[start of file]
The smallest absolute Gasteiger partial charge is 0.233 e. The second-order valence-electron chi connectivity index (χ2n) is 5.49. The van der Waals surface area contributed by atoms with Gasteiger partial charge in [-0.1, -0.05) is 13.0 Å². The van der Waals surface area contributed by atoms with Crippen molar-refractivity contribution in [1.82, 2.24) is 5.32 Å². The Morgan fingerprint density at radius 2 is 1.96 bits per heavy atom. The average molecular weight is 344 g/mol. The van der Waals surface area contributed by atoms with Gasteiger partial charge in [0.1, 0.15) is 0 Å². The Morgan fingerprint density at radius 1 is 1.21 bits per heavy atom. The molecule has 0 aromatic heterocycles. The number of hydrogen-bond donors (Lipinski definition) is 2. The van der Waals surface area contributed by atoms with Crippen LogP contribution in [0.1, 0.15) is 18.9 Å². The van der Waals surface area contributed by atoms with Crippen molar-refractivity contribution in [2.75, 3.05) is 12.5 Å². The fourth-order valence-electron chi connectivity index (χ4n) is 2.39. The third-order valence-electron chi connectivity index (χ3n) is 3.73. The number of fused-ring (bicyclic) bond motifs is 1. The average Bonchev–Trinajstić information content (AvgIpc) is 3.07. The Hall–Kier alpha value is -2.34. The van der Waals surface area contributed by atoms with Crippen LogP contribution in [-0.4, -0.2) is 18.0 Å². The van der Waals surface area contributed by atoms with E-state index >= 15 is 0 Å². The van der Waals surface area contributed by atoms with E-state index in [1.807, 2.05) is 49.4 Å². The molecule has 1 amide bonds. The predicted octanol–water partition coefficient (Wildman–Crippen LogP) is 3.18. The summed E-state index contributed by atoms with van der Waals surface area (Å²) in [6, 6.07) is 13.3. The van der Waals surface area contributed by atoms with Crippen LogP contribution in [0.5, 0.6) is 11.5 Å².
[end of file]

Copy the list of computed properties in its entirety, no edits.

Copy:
The smallest absolute Gasteiger partial charge is 0.233 e. The second-order valence-electron chi connectivity index (χ2n) is 5.49. The van der Waals surface area contributed by atoms with Gasteiger partial charge in [-0.1, -0.05) is 13.0 Å². The van der Waals surface area contributed by atoms with Crippen molar-refractivity contribution in [1.82, 2.24) is 5.32 Å². The Morgan fingerprint density at radius 2 is 1.96 bits per heavy atom. The average molecular weight is 344 g/mol. The van der Waals surface area contributed by atoms with Gasteiger partial charge in [0.1, 0.15) is 0 Å². The Morgan fingerprint density at radius 1 is 1.21 bits per heavy atom. The molecule has 0 aromatic heterocycles. The number of hydrogen-bond donors (Lipinski definition) is 2. The van der Waals surface area contributed by atoms with Crippen LogP contribution in [0.1, 0.15) is 18.9 Å². The van der Waals surface area contributed by atoms with Crippen molar-refractivity contribution in [2.75, 3.05) is 12.5 Å². The fourth-order valence-electron chi connectivity index (χ4n) is 2.39. The third-order valence-electron chi connectivity index (χ3n) is 3.73. The number of fused-ring (bicyclic) bond motifs is 1. The average Bonchev–Trinajstić information content (AvgIpc) is 3.07. The Hall–Kier alpha value is -2.34. The van der Waals surface area contributed by atoms with Crippen LogP contribution in [-0.4, -0.2) is 18.0 Å². The van der Waals surface area contributed by atoms with E-state index >= 15 is 0 Å². The van der Waals surface area contributed by atoms with E-state index in [1.807, 2.05) is 49.4 Å². The molecule has 1 amide bonds. The predicted octanol–water partition coefficient (Wildman–Crippen LogP) is 3.18. The summed E-state index contributed by atoms with van der Waals surface area (Å²) in [6, 6.07) is 13.3. The van der Waals surface area contributed by atoms with Crippen LogP contribution in [0.5, 0.6) is 11.5 Å².